Growing Up Catholic

I grew up in a Roman Catholic home. To be fair my dad is or was Anglican and my mother is Roman Catholic. My dad converted from Anglicanism with a blessing from the Roman Catholic priest once my parents got married. He’s been attending the Roman Catholic church with my mother ever since.

Like most small children I simply accepted what my parents’ believed. I went to church every Sunday and enjoyed singing the hymns. We’d go out for lunch after and so I always looked forward to our Sunday morning routine. I was involved in the mass as an altar server and later as a reader. I even took on teaching Sunday School briefly around 16 years of age.

As I got older though, I started to notice the inconsistencies in what my parents believed versus how they actually lived. There seemed to be an escape clause somewhere that said, as long as you go to church every Sunday and repent your sins a couple times a year, you can do whatever you want the rest of the time. This was what seemed to be occurring as the “7 deadly sins” were commonly practiced, often within the first hour after leaving mass on Sunday morning.

It occurred to me to ask the question: Why do you believe in something you aren’t able to practice or follow through on or commit to in any real way? It seemed like a giant exercise in lip service that had no real purpose other than to say you did it. Begging God to forgive you a couple times a year was how you hoped to avoid hell later on. But nobody really talked about that.

It was in my 20th year of life when my mother more or less proved what I had suspected: she was not able to live as she believed. You see I was pregnant and unwed. She was embarrassed. She asked that I no longer attend mass with her once it became obvious that I was pregnant.

It goes without saying that I stopped attending mass. However, a few months later after losing the baby (he was stillborn), she told me I should now go back to church as I was no longer pregnant. I remember saying quite clearly at the time, “Why would I go back to a place that wouldn’t accept me while I was pregnant? If I’m not good enough pregnant, then I’m not good enough now.”

It was then that I forfeited my religion. The weekly adventures to church on Sunday morning stopped. For the longest time I did nothing. I had a belief in God that was still present, but I really didn’t have any label for what I believed. I just knew that what I had grown up with was not it.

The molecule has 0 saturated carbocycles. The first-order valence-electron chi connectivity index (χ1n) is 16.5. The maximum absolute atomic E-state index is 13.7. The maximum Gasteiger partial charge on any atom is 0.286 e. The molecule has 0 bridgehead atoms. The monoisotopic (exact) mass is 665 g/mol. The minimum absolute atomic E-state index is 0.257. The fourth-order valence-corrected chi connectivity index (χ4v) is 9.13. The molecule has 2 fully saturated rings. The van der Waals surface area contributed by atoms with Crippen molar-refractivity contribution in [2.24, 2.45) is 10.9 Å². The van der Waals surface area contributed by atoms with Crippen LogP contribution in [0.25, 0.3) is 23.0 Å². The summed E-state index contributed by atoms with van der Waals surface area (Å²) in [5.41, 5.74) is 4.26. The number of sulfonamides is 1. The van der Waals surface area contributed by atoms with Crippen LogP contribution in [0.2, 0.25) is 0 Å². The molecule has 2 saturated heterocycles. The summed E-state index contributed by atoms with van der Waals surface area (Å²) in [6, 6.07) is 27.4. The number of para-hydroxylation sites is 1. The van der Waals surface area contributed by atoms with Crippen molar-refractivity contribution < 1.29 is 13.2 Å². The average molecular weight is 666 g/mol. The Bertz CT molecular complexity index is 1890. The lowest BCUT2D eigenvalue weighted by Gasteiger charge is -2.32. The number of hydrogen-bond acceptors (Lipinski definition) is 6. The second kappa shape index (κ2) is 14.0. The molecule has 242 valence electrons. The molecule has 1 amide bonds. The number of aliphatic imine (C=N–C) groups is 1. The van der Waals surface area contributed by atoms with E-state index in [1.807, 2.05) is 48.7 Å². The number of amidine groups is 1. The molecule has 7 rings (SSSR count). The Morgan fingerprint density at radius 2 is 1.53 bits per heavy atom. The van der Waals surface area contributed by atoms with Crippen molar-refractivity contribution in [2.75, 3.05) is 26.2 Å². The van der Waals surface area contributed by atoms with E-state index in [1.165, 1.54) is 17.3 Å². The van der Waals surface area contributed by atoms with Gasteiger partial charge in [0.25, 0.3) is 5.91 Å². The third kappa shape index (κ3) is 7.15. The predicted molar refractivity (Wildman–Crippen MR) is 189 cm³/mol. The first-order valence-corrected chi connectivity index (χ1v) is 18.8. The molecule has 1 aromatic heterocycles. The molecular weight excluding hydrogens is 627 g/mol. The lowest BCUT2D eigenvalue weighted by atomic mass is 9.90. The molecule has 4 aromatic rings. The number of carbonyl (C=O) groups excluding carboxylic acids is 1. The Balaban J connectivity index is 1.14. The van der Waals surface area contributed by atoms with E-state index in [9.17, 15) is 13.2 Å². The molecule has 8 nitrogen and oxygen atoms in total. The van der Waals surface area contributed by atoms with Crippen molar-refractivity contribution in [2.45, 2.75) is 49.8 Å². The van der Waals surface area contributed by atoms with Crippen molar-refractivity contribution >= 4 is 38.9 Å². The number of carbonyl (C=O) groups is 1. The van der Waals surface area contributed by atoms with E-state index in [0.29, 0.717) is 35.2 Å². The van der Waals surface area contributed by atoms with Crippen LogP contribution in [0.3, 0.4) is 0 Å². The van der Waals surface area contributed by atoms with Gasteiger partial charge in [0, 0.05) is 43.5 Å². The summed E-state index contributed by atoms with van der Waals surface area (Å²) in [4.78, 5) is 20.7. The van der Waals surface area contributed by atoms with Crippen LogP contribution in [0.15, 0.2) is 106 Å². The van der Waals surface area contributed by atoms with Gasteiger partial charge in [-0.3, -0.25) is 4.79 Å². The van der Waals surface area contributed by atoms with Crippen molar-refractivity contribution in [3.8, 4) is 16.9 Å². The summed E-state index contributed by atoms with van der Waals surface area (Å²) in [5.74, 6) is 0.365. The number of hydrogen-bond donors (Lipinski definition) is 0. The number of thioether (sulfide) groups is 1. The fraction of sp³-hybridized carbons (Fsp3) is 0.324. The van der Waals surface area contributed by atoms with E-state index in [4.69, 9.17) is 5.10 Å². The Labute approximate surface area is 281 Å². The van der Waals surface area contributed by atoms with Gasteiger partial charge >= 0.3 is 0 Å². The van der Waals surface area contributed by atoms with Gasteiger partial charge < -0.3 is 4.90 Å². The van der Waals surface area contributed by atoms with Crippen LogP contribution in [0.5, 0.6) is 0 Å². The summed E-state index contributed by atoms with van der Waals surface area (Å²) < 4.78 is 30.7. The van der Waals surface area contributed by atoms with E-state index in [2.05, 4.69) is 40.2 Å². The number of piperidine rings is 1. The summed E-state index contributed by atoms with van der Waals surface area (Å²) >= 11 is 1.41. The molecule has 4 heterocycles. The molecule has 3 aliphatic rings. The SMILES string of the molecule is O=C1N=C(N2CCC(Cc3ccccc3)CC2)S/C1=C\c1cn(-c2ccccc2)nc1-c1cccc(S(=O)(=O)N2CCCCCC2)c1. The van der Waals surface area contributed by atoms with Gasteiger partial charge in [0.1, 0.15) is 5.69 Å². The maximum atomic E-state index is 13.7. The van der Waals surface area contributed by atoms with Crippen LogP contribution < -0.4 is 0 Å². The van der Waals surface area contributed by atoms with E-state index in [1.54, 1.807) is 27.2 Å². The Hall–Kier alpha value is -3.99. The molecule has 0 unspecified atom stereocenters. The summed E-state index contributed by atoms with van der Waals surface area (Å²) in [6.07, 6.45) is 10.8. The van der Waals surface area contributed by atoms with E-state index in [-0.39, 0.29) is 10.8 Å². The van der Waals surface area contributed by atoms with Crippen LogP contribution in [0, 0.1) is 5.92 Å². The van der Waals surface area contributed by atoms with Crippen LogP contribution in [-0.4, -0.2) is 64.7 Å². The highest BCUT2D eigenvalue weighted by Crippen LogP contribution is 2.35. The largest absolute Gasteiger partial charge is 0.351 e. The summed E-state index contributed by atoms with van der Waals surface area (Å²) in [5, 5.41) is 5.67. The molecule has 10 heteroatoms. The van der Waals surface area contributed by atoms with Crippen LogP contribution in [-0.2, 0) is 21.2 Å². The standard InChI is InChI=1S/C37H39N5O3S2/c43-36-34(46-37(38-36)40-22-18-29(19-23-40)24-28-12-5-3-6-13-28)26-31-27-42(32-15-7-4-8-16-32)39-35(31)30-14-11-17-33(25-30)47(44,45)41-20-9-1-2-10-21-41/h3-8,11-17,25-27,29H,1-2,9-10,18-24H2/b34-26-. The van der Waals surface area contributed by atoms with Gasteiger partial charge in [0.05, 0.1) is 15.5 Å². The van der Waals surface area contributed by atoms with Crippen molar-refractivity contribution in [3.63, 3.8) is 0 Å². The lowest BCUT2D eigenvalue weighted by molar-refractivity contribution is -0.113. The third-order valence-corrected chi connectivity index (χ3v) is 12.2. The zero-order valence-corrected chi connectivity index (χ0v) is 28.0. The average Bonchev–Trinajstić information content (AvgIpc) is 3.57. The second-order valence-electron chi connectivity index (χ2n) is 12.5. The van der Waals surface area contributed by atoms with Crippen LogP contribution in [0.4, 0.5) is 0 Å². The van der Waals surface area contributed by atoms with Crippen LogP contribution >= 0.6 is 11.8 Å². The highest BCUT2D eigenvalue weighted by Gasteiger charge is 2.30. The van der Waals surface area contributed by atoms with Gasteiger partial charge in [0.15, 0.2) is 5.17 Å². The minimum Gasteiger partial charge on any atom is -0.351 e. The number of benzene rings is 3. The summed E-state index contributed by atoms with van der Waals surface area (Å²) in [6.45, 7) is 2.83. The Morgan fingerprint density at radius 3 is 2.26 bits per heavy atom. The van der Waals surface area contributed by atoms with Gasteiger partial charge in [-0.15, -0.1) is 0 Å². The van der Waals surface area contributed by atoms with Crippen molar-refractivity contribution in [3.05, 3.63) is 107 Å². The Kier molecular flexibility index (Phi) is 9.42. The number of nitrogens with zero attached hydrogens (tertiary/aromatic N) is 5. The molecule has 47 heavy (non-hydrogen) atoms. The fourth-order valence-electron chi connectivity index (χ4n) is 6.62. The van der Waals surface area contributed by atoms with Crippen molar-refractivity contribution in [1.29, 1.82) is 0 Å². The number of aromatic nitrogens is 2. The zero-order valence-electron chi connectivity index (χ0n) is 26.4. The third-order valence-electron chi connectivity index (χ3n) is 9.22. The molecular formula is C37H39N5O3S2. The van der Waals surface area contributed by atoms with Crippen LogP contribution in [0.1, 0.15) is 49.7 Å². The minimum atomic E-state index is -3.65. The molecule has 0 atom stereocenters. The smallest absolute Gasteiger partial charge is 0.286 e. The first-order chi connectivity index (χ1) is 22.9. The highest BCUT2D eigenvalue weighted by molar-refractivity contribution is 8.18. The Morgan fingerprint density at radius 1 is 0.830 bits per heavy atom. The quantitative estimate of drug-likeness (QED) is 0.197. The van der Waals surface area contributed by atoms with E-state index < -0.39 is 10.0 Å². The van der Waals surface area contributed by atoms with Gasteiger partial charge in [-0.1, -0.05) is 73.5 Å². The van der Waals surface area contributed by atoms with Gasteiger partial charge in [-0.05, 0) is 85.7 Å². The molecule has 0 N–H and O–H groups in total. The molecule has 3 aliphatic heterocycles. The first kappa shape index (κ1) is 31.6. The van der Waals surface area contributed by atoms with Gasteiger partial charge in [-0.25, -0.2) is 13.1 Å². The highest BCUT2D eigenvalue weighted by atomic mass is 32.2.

It was many years later, in my late 30’s, that I had a little bit of a spiritual revelation or awakening. I began to be able to communicate with my spirit guides, started using tarot cards and realized that there was something out there that made sense to me in a spiritual, religious kind of way. I watched Rev. Michael Bernard Beckwith livestream his Sunday morning service at Agape and realized that what he was teaching made sense. It was inclusive. It wasn’t fear based. There was no judgement. All was well. It was a new interpretation of the Bible that I had grown up being taught to fear. This was something I could get behind.

While I have not resumed a Sunday morning routine of spiritual teachings and I don’t profess to watch Rev. Beckwith every Sunday, I have actually started to apply and live by the teachings that I have found. Moreover, I’ve found metaphysics to be a most interesting study and have endeavored to heal and work through all of the things that I was carrying around with me.

No more am I simply paying lip service to a belief system that I wasn’t really capable of living by. Now I do the best I can to “practice what I preach”. I’m not perfect nor am I expected to be. The humanness of this process is understood and always forgiven. There is no fear, no condemnation, and judgement is reserved for those human moments we all have.

There is a meme on social media that I have found that makes perfect sense to me. “Spirituality is a relationship with the Divine. Religion is crowd control.” That’s exactly how it appears. Religion taught fear and included it’s own escape clause. It didn’t seem to require us to actually live by what we professed to believe every Sunday, only that we paid lip service regularly and begged forgiveness. Spirituality asks that you heal, forgive and move forward, simply do the best you can in every moment. There is no fear or judgement, unless someone puts it there. Your human form is not meant to be perfect it is simply a work in progress.

I’m still working out how my childhood religion and my current spirituality truly fit together. To this day I have trouble using the word “God” as it brings up those memories of Sunday morning mass. The work continues for me. Maybe one day I’ll have a blog post around I how I managed to resolve it. Until then, onward. Keep moving forward and keep healing. All is well.

Lots of love.

Laura

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